A dual-primal finite-element tearing and interconnecting method combined with tree-cotree splitting for modeling electromechanical devices
Article first published online: 18 JUN 2012
Copyright © 2012 John Wiley & Sons, Ltd.
International Journal of Numerical Modelling: Electronic Networks, Devices and Fields
Volume 26, Issue 2, pages 151–163, March/April 2013
How to Cite
Yao, W., Jin, J.-M. and Krein, P. T. (2013), A dual-primal finite-element tearing and interconnecting method combined with tree-cotree splitting for modeling electromechanical devices. Int. J. Numer. Model., 26: 151–163. doi: 10.1002/jnm.1848
- Issue published online: 12 FEB 2013
- Article first published online: 18 JUN 2012
- Manuscript Accepted: 30 APR 2012
- Manuscript Revised: 19 MAR 2012
- Manuscript Received: 4 DEC 2011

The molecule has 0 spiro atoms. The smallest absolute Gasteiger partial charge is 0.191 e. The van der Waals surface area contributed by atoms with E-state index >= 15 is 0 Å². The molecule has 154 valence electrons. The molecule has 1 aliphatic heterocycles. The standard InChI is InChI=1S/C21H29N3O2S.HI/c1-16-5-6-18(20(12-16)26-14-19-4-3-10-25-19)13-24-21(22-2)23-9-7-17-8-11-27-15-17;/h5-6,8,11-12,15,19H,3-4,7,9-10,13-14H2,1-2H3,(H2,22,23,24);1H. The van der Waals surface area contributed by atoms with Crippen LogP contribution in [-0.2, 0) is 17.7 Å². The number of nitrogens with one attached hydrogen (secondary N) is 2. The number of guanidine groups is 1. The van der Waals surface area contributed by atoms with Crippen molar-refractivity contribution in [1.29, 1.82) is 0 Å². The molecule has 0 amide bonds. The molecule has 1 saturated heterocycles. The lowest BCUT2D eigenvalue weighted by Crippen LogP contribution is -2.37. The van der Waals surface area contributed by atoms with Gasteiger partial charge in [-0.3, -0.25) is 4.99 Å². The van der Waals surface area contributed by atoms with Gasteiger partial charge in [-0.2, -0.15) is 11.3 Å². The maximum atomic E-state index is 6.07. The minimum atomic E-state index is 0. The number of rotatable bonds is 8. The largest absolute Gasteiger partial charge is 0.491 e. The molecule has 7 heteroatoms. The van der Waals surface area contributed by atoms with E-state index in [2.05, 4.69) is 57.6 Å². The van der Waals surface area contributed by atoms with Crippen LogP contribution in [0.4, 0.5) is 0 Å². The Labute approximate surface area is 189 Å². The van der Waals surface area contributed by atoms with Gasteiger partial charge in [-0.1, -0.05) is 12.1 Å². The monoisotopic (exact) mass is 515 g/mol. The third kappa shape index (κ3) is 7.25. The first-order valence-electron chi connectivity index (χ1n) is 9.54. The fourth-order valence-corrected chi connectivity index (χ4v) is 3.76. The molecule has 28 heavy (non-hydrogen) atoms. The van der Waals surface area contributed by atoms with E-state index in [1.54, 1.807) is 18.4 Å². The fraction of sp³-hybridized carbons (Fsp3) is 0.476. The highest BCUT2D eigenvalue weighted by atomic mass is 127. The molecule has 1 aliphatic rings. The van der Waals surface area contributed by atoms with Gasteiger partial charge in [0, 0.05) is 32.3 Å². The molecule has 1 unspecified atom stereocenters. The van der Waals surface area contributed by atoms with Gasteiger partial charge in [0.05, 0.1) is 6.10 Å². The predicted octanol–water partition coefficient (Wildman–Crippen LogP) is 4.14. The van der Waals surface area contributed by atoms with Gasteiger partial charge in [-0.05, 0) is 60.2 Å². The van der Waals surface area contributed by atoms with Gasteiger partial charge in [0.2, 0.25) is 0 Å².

- tree-cotree splitting;
- domain decomposition;
- electromechanical device
The dual-primal finite-element tearing and interconnecting (FETI-DP) method is combined with the tree-cotree splitting (TCS) method to expand the capability and improve the efficiency of the finite-element analysis of electromechanical devices. With the FETI-DP method, an original large-scale problem is decomposed into smaller subdomain problems and parallel computing schemes are then employed to reduce the computation time significantly. The TCS method is adopted to deal with the low-frequency breakdown problem, which often accompanies the finite-element analysis of electromechanical problems. On the basis of the computed magnetic field values, the force is computed with the use of the Maxwell stress tensor method. The proposed technique is applied to solve both high-contrast magnetostatic problems and eddy-current problems. Results are compared with both measurement data and brute-force finite-element calculations without domain decomposition. Comprehensive tests are conducted to investigate the parallel efficiency and numerical scalability. The results show that the proposed method can achieve a good parallel efficiency and an excellent numerical scalability with respect to the number of subdomains and the size of the problem. Copyright © 2012 John Wiley & Sons, Ltd.